Efim Zhornitskiy’s mother Sosia Zhornitskiy’s family

Efim Zhornitskiy’s mother Sosia Zhornitskiy’s family


This is the family of my mother Sosia Zhornitskiy. Standing from left to right: my mother's sisters Rachel, Zlota, Molka and my mother's brother Volka Portnoy. Sitting from left to right: my mother Sosia, my great grandmother Slava Shneiderman, my mother's sister Myndia, my grandmother Etl Portnaya, my grandfather Leib Portnoy and my mother's brothers Haim and Berl Portnoy. The photo was taken in Tulchin in 1914.

My grandfather on my mother's side Leib Portnoy was born in Tulchin in 1856. He owned a grocery store. He also bought up the bristle in the surrounding villages and supplied with it a number of factories. He was a successful businessman, nevertheless they didn't have any housemaids: my grandmother and her daughters managed with all housekeeping chores. My grandfather was a giber (strong man, hero in Yiddish). Once he was involved in fighting a fire at the cigarette factory in Uman. He climbed onto burning roof to remove sheets of iron from it when he caught fire himself. He jumped into a lake with ice cold water and caught cold. He was paralyzed and was confined to bed for a few years before he could walk again. But he couldn't walk properly, he was lame and people gave him the nickname of Leib der krimer (Leib the Lame in Yiddish).

On Saturday and on holidays my grandfather went to synagogue where he had his own seat . My mother told me that my grandfather was a severe man and could not stand any objections. He was strict with the children and punished them often. He didn't want his daughters to study. He used to say that it was sufficient for a woman to be able to count the items that she was giving to a laundress. The girls grew up to be wonderful housewives and cooks. His younger daughters studied in grammar school. Times were changing and my grandfather had to give up his outdated views. In 1920 grandfather Leib fell ill with diphtheria, but nobody could diagnose this illness in Tulchin. My grandmother took him to a professor in Odessa, but it was too late. He was buried in the Jewish cemetery in Odessa. This cemetery was later removed, but my grandfather's photograph is on the gravestone of his son Volodia in another Jewish cemetery in Odessa.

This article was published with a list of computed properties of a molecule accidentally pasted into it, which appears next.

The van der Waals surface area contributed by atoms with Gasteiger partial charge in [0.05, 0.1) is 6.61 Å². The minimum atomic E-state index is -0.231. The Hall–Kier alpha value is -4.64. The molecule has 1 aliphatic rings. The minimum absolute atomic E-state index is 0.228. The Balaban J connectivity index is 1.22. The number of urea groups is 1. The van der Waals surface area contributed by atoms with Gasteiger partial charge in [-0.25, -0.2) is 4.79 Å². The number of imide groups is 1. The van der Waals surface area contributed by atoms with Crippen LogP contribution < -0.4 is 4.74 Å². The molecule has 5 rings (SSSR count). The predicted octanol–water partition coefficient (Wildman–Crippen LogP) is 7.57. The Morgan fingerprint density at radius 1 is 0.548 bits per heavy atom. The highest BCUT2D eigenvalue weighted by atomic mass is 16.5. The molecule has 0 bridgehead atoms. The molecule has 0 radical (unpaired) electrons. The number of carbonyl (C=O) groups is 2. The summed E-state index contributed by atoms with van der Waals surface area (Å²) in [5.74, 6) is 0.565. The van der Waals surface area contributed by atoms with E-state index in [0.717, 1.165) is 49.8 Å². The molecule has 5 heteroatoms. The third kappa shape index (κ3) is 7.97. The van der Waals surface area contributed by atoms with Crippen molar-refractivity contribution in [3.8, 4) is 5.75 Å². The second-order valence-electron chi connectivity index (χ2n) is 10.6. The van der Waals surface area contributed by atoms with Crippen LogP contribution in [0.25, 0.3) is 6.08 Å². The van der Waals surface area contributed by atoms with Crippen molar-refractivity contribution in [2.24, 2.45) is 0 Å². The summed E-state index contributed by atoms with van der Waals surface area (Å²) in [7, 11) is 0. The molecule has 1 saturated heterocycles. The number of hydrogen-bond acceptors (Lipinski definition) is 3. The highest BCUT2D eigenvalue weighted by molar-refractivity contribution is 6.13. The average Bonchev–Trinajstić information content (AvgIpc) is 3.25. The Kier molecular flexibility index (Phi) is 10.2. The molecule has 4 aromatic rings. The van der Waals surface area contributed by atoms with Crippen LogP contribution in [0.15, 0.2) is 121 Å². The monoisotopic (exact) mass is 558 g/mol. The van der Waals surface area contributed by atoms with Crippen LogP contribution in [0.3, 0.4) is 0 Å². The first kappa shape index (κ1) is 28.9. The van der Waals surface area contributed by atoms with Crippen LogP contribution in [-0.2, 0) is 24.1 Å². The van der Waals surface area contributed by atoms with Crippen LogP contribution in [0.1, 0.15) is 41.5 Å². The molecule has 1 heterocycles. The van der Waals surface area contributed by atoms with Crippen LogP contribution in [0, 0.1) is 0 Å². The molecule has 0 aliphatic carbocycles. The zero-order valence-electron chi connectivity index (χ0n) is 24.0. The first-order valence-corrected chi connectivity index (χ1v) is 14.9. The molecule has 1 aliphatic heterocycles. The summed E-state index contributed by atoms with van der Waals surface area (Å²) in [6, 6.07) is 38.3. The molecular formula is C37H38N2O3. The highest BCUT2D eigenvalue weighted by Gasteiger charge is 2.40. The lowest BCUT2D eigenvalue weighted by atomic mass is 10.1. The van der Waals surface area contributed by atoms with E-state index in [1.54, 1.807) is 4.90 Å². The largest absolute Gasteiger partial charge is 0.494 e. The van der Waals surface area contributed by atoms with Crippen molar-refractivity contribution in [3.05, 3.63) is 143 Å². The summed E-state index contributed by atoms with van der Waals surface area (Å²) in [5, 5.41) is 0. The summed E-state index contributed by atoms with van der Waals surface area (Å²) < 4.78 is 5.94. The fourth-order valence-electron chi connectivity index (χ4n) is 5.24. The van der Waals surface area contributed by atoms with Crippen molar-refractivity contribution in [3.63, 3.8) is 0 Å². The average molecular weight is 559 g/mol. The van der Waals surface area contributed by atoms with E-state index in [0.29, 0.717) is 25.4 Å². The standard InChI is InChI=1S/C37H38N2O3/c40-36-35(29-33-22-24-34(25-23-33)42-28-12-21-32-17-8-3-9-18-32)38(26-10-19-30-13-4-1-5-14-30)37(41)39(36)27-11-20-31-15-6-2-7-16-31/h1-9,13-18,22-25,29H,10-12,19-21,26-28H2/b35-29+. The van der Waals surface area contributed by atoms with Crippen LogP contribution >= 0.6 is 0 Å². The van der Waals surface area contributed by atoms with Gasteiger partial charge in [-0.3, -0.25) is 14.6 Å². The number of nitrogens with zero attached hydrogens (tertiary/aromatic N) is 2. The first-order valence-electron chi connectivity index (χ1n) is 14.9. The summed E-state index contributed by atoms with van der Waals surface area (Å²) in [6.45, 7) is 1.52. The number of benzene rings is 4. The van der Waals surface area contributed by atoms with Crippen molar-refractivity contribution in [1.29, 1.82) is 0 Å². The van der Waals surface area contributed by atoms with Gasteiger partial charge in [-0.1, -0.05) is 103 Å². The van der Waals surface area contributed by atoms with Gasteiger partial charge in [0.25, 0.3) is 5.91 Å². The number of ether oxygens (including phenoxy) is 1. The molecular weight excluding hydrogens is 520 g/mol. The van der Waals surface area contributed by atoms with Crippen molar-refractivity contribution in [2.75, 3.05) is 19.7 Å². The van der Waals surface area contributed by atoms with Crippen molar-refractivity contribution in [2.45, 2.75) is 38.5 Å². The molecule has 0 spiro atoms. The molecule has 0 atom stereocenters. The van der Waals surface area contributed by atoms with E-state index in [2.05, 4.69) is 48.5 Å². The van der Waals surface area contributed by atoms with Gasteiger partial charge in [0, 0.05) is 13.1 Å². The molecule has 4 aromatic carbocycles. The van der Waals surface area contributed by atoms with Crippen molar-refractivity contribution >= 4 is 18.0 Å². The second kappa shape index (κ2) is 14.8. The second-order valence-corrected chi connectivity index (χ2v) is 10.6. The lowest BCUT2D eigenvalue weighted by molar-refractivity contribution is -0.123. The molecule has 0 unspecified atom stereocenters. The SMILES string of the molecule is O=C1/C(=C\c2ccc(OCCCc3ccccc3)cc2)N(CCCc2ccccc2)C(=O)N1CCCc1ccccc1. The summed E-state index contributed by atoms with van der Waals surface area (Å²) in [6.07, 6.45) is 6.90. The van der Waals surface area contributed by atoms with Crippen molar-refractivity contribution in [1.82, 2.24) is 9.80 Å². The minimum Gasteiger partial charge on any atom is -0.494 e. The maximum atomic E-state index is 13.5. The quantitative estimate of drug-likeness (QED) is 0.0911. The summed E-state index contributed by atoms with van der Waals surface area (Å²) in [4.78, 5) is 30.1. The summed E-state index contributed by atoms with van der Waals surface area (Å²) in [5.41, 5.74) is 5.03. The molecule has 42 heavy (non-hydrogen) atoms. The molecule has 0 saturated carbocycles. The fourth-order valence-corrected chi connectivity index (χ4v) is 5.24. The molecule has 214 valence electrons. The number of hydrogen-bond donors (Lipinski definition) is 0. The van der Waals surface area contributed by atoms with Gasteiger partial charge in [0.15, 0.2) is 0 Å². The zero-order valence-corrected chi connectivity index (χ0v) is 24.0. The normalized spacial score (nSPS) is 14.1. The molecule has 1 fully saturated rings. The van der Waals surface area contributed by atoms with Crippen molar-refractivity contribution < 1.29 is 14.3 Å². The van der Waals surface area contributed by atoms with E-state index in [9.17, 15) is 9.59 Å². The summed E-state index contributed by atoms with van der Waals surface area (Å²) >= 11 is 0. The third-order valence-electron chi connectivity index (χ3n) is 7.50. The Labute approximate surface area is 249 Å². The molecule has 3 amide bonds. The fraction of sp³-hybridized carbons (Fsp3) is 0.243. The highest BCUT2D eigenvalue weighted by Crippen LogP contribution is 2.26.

My grandmother on my mother's side Etl Portnaya, nee Shneiderman was born in Tulchin in 1862. She was a tall thin woman. She was very religious. Before the revolution of 1917 my grandmother wore a wig. When I was 9-10 years old my grandmother often visited us. She asked us to turn off the radio and asked if we had a minute. She told us stories about Jews and Biblical stories. When her daughters got married she lived alone in her house. Her daughters visited her every day or several times during a day. My grandmother Etl followed the kashrut and celebrated Shabbat till her last day. I asked my Russian friends to come start a fire in her stove on Saturday, because she didn't allow us to do it. My grandmother used the hallway during Succoth. . We removed the tiled roof over the hallway before the holiday to make an impression of a succah and grandmother celebrated the holiday in her succah. In the summer of 1941 when the war broke out (for the USSR) grandmother Etl couldn't walk and it was impossible to take her to evacuation. My father's sister Khona agreed to look after her. The Germans ordered all the Jews to walk to a camp and as my grandmother couldn't walk they shot her at the entrance of her house. There was nobody to bury her and she didn't have a grave.

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Efim Zhornitskiy